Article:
Rather than embarking on a near-$10 billion, 25-year overhaul of its 18th-century stormwater infrastructure, Philadelphia has opted for a more prosaic, street-level approach.
The city is now into its seventh year of a 25-year commitment to spend $2.4 billion on developing a series of rain gardens, wetlands and other innovative ideas to catch stormwater.
Traditionally, the waters around Philadelphia have ended up running into the Schuylkill and Delaware rivers.
Now the city has taken the stormwater issue by the grip of the neck and decided to do something about it.
The city, with the backing of the US government’s Environmental Protection Agency (EPA), is now nearly one-third through a generational (normally 25 years) scheme to reduce its sewer overflows by an incredible 85 percent.
Overflows act as a necessary diversion to channel excess storm rains and, no doubt untreated effluent, into the city’s outfalls when its sewage plants capacities are overwhelmed.
Instead, the city is creating green stormwater solutions within the urban street scene.
These include basic homespun ideas, such as downspout planters, to more complex bio-retention swales underlain by drains, filled with sandy soil, and planted with resilient species of grasses, perennials and trees.
By 2030, the system, which ranges from urban wetland to green roofs, will help create the United States’ biggest green stormwater infrastructure.
The root of the paradigm shift was low to small-scale proposals created in the 1990s to channel stormwater into small depressions to enter and be filtered naturally by plants and soil.
The success of the Philly scheme is the realisation of ‘greened acres’ which receive 1 million gallons of city rainfall each year.
Once “greened,” an acre of impervious surface will have its first inch of runoff managed by stormwater infrastructure and the pollution from that acre sharply reduced.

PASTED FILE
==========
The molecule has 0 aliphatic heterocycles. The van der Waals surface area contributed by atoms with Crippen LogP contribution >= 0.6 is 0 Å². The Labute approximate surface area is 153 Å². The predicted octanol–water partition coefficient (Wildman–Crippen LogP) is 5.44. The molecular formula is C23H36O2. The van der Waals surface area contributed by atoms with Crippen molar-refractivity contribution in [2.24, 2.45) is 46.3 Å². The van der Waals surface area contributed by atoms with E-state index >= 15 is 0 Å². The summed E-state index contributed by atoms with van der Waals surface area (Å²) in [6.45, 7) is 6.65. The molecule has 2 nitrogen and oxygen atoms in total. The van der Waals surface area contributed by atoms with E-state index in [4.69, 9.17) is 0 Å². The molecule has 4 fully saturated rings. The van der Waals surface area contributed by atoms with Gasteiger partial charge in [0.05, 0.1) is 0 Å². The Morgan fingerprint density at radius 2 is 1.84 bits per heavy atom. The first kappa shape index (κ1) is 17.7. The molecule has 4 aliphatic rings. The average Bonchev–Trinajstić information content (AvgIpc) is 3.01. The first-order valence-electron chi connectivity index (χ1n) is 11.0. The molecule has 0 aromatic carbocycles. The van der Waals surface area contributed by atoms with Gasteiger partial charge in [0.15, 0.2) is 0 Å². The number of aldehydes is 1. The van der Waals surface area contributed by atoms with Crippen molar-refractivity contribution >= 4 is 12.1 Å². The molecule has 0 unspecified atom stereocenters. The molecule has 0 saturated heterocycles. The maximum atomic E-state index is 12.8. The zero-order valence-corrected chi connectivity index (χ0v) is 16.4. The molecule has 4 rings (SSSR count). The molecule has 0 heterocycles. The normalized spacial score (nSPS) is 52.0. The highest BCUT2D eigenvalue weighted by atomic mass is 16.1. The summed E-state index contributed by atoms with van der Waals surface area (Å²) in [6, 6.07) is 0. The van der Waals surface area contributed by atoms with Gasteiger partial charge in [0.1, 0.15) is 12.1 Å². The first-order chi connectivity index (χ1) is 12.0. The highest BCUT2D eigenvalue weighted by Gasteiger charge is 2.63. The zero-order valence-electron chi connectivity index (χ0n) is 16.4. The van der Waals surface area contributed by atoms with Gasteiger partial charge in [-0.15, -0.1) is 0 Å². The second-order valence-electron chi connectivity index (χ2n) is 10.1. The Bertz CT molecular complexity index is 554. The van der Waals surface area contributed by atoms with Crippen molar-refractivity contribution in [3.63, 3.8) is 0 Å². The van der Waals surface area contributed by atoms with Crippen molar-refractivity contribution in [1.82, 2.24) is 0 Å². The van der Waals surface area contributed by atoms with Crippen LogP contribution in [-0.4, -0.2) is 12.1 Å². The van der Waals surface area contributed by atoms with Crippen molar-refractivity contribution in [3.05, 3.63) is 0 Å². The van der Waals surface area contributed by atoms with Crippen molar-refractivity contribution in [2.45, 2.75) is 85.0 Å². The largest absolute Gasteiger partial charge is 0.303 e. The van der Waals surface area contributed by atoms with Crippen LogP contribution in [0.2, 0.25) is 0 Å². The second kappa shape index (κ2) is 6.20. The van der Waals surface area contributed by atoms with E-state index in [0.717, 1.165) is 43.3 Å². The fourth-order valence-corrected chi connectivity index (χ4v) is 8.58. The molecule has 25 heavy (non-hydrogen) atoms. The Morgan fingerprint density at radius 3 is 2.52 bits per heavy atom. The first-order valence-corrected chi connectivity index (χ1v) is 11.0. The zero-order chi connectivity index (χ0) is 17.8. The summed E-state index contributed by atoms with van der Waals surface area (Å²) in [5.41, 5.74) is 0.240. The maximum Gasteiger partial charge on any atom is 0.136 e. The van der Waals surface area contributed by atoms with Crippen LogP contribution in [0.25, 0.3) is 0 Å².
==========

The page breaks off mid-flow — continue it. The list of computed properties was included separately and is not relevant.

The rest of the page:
There are proposals to create 10,000 such acres, with 1,100 already created and another 1,300 soon to come on stream.
The scheme is being advocated as a more permanent solution to decreasing water and air pollution.
“Philadelphia…..did a benefits analysis before they began that showed it would enhance air quality and climate resiliency,” commented Nancy Stoner, who was influential in developing Philadelphia’s green stormwater.
The initiative is rather delivering localised benefits for districts with few green spaces.
Since its undertaking, the Water Department, in conjunction with local groups, has completed 152 publicly funded green stormwater infrastructure projects, with more planned for schools, parking lots and rooftops.
The department has developed a GreenSTEM network that engages students in environmental monitoring and data collection.
Officers are taking the initiative from public to private places as well, offering home and landowners financial incentives from grants to stormwater fees, which are levied by the city to cover the cost of handling stormwater runoff.
This has demonstrated by the fact that 847 of the 1,073 greened acres created in 2017 were on private property.
As the Water Department’s planners expand the network of greened acres, they are bringing social, economic, and environmental investment too often marginalized neighbourhoods.
Residents are reporting green infrastructure projects have reduced crime as green spaces proliferate, said Marc Cammarata, the Water Department’s deputy commissioner of planning and environmental services.
“It’s working. We’re changing the way you do sustainable development in a city.”